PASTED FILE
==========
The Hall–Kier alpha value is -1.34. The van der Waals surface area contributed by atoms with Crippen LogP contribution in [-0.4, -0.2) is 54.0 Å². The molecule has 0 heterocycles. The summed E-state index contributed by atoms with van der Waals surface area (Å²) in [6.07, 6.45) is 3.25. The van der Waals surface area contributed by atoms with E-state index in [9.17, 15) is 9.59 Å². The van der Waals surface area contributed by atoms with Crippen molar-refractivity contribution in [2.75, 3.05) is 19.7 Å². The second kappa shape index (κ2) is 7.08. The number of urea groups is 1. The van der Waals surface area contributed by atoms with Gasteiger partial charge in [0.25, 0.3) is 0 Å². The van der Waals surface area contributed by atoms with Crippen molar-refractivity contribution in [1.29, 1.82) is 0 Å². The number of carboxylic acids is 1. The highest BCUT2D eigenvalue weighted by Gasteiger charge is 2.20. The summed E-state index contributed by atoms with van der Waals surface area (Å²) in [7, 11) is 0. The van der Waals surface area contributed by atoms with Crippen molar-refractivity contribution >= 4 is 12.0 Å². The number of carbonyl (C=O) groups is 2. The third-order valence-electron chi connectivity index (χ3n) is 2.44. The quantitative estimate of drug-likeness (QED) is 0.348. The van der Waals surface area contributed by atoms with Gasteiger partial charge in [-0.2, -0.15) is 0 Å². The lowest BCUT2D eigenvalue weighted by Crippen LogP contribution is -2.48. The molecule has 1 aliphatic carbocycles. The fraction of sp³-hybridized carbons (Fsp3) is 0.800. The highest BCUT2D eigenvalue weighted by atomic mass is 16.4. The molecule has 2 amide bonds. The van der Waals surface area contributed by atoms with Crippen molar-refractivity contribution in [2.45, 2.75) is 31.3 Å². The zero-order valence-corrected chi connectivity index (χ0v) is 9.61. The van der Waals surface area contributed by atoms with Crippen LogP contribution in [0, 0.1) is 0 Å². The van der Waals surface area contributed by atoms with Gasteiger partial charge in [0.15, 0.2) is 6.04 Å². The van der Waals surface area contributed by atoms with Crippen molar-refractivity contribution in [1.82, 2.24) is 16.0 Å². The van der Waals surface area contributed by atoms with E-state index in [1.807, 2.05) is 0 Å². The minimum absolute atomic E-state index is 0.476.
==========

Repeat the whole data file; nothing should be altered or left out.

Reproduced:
The Hall–Kier alpha value is -1.34. The van der Waals surface area contributed by atoms with Crippen LogP contribution in [-0.4, -0.2) is 54.0 Å². The molecule has 0 heterocycles. The summed E-state index contributed by atoms with van der Waals surface area (Å²) in [6.07, 6.45) is 3.25. The van der Waals surface area contributed by atoms with E-state index in [9.17, 15) is 9.59 Å². The van der Waals surface area contributed by atoms with Crippen molar-refractivity contribution in [2.75, 3.05) is 19.7 Å². The second kappa shape index (κ2) is 7.08. The number of urea groups is 1. The van der Waals surface area contributed by atoms with Gasteiger partial charge in [0.25, 0.3) is 0 Å². The van der Waals surface area contributed by atoms with Crippen molar-refractivity contribution in [1.29, 1.82) is 0 Å². The number of carboxylic acids is 1. The highest BCUT2D eigenvalue weighted by Gasteiger charge is 2.20. The summed E-state index contributed by atoms with van der Waals surface area (Å²) in [7, 11) is 0. The van der Waals surface area contributed by atoms with Crippen molar-refractivity contribution >= 4 is 12.0 Å². The number of carbonyl (C=O) groups is 2. The third-order valence-electron chi connectivity index (χ3n) is 2.44. The quantitative estimate of drug-likeness (QED) is 0.348. The van der Waals surface area contributed by atoms with Gasteiger partial charge in [-0.2, -0.15) is 0 Å². The lowest BCUT2D eigenvalue weighted by Crippen LogP contribution is -2.48. The molecule has 1 aliphatic carbocycles. The fraction of sp³-hybridized carbons (Fsp3) is 0.800. The highest BCUT2D eigenvalue weighted by atomic mass is 16.4. The molecule has 2 amide bonds. The van der Waals surface area contributed by atoms with Crippen molar-refractivity contribution in [2.45, 2.75) is 31.3 Å². The zero-order valence-corrected chi connectivity index (χ0v) is 9.61. The van der Waals surface area contributed by atoms with Crippen LogP contribution in [0, 0.1) is 0 Å². The van der Waals surface area contributed by atoms with Gasteiger partial charge in [0.15, 0.2) is 6.04 Å². The van der Waals surface area contributed by atoms with Crippen molar-refractivity contribution in [1.82, 2.24) is 16.0 Å². The van der Waals surface area contributed by atoms with E-state index in [1.807, 2.05) is 0 Å². The minimum absolute atomic E-state index is 0.476.